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The trials of Donald Trump have far-reaching consequences for American politics and global affairs. With the former president facing multiple prosecutions, we are witnessing a surge in “whataboutism” around the world. Authoritarian governments now have a ready retort to Western criticism of their human rights record: “What about Trump?”
While it may be tempting to dismiss these arguments as insincere, doing so would be a mistake. Whataboutery can be highly effective, and refusing to engage in the debate could cost the US and its Western allies in terms of global opinion. Without addressing questions like “What about America’s invasion of Iraq?” it becomes difficult to rally support for causes like Ukraine.
Furthermore, whataboutism is not inherently illegitimate. Comparing different situations is a natural part of making political and moral judgments. It prompts critical thinking: “You think X is wrong? What about Y?”
I found myself grappling with my own internal “what about” debates in Hong Kong recently. As a supporter of the protest movement, I questioned the prosecutions of activists. However, when faced with the sentencing of pro-Trump activists who stormed the US Capitol, I had to consider the differences. The US rioters were attempting to overturn a democratic election, while the Hong Kong protesters were demanding democracy.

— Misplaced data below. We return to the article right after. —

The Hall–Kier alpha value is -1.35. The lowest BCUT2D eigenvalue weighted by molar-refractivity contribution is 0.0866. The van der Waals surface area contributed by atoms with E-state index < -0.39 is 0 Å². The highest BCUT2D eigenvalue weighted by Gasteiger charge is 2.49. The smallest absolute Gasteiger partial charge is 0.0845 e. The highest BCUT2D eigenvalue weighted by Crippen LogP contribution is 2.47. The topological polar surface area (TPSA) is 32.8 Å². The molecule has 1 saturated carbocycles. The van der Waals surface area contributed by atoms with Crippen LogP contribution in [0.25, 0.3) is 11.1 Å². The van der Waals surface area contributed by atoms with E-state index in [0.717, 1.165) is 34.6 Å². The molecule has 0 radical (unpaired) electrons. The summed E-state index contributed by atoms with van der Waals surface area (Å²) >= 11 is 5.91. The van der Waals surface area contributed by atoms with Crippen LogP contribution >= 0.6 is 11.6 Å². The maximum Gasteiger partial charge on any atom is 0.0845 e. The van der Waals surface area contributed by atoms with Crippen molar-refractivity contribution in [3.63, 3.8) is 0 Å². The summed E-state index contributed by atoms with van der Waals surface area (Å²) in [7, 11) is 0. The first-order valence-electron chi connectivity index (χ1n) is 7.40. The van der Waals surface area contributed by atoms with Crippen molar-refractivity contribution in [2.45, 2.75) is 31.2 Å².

The prominence of Trump’s prosecution will continue to fuel similar debates around the world. When discussing Turkey, for example, critics may be reminded of American issues. Russian media is also capitalizing on Trump’s trials, making it harder for the Biden administration to criticize the imprisonment of Russian opposition leader Alexei Navalny. Such examples require nuanced distinctions and knowledge for proper analysis.
While reasoned arguments may not always win against whataboutism, the refusal to engage in the debate is a surefire way to lose. It is essential to confront these arguments head-on, armed with knowledge and the ability to make informed distinctions.
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